Repeat Until Rich Book by Josh Axelrad – Book Review and Overall Impression

 

Repeat Until Rich

Josh Axelrad’s “Repeat Until Rich,” his new memoir about winning some $700,000 playing professional blackjack, emits a lively hum from the second you crack it open. Like Dave Eggers in “A Heartbreaking Work of Staggering Genius,” Mr. Axelrad tattoos every available surface of his book’s front matter.

First there’s his acknowledgments page, which is among the freshest I’ve seen since the one in Thom Jones’s 1995 story collection, “Cold Snap.” In that book Mr. Jones thanked two major drug companies — Wyeth/Ayerst Laboratories and Stuart Pharmaceuticals — for “further expanding that narrow channel of joy by manufacturing Effexor and Elavil; drugs so good they feel illegal.” In “Repeat Until Rich,” Mr. Axelrad thanks a different set of enablers, including the Internal Revenue Service, as well as “Chase MasterCard, American Express, Discover Financial Services and everyone else who believed.”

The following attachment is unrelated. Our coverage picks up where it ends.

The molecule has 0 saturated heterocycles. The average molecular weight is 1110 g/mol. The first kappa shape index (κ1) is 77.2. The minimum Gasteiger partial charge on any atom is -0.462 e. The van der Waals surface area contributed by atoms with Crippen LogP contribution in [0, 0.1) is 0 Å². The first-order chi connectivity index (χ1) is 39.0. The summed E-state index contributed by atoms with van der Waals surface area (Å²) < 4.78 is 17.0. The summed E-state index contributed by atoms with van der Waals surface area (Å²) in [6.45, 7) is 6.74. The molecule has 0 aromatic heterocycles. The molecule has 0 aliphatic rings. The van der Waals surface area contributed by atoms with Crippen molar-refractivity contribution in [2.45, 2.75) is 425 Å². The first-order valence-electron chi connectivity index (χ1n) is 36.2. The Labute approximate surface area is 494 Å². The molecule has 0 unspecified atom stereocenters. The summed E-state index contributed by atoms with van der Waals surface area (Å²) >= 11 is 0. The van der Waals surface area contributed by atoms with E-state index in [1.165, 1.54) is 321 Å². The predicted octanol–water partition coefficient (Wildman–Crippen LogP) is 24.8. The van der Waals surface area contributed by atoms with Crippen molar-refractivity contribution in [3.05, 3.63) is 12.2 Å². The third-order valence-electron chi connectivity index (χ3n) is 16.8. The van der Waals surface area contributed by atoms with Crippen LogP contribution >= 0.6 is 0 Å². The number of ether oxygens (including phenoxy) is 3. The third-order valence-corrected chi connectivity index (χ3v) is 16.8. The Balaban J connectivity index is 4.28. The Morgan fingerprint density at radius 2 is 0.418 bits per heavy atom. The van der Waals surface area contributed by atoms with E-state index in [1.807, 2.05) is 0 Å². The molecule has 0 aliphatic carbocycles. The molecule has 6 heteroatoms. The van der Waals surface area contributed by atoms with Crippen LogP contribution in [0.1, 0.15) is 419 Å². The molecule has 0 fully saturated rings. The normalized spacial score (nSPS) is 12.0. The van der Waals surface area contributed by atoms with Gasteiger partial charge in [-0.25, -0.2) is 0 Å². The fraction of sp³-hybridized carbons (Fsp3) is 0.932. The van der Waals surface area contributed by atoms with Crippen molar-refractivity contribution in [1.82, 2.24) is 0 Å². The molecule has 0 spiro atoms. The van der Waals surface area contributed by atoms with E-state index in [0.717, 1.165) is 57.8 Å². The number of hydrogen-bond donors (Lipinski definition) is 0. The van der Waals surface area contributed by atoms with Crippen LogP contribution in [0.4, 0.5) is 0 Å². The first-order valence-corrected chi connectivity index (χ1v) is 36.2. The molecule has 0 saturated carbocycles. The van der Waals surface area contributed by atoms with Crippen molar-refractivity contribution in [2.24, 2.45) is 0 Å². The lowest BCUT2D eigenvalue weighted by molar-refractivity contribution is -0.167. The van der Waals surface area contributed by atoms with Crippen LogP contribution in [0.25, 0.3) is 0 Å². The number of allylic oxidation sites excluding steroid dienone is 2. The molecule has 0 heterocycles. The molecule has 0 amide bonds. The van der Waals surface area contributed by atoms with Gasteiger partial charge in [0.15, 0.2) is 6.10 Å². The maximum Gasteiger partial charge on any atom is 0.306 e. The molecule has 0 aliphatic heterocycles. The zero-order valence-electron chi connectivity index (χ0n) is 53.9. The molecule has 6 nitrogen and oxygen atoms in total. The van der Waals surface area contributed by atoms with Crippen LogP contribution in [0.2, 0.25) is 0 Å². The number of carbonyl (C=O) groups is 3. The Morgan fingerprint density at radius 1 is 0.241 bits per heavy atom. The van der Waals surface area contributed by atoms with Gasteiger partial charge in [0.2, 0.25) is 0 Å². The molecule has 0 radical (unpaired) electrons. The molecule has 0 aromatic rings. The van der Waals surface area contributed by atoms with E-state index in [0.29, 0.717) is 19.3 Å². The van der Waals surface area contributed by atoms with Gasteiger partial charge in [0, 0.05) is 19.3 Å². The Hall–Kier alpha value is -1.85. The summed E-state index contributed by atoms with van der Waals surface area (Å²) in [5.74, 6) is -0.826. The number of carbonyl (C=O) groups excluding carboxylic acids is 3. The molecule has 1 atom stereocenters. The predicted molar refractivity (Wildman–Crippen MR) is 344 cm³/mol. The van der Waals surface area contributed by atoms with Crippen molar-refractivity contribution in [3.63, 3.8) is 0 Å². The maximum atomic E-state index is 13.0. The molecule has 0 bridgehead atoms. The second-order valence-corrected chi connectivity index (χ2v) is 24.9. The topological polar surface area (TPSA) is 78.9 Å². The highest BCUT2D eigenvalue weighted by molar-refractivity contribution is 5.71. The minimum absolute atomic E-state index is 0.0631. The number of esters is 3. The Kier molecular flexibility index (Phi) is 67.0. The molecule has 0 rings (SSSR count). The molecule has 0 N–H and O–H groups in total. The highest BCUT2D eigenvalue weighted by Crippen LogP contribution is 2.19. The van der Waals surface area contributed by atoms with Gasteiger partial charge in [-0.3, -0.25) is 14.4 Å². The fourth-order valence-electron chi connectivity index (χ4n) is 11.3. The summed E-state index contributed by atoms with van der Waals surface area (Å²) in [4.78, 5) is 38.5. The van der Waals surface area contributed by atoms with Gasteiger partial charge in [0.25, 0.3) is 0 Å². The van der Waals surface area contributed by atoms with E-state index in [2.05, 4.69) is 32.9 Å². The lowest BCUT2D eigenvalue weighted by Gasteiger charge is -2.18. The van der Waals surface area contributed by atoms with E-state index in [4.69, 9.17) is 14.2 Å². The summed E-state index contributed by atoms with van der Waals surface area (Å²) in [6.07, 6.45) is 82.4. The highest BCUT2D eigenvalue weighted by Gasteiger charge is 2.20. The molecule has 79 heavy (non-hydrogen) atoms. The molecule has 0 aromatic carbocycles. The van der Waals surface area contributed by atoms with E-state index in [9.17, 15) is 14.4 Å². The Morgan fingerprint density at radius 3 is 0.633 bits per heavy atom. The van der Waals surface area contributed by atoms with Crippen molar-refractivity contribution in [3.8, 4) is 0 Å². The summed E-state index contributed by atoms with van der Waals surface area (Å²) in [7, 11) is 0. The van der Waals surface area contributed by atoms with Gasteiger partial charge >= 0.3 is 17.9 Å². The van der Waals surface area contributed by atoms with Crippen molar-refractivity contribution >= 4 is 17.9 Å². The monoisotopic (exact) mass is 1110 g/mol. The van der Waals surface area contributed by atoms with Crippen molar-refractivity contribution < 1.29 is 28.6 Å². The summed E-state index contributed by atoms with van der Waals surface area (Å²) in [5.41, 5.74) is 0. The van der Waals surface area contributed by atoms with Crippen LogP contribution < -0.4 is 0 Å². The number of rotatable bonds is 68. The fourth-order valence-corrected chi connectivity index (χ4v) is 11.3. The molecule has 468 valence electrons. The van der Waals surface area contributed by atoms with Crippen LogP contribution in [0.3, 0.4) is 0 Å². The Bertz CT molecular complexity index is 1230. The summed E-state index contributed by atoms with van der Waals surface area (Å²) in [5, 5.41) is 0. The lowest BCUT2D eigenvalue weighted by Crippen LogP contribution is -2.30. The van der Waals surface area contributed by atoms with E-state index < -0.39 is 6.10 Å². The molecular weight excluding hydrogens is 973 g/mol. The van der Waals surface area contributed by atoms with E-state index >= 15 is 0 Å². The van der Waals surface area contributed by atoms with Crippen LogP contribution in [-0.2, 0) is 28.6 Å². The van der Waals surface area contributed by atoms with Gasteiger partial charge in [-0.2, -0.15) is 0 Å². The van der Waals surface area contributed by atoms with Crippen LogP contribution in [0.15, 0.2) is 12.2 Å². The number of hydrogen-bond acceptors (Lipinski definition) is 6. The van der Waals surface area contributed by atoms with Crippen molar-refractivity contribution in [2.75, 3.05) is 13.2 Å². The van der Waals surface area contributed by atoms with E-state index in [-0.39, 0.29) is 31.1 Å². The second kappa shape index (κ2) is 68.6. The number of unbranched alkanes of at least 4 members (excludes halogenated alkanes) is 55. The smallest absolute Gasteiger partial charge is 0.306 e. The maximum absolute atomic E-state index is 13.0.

Then there’s Mr. Axelrad’s “Note on Veracity,” in which he admits necessarily changing some names and other details in “Repeat Until Rich.” He also admits that he’s broke, having squandered his blackjack winnings playing, like the hipster doofus he sometimes seems to be, online poker.

 

Famous quotes by Josh Axelrad:

 

“While the game on average is biased toward the house, as you’d expect, there are moments it’s inverted: the house edge disappears, and the player is briefly the favorite.”

 

Repeat Until Rich
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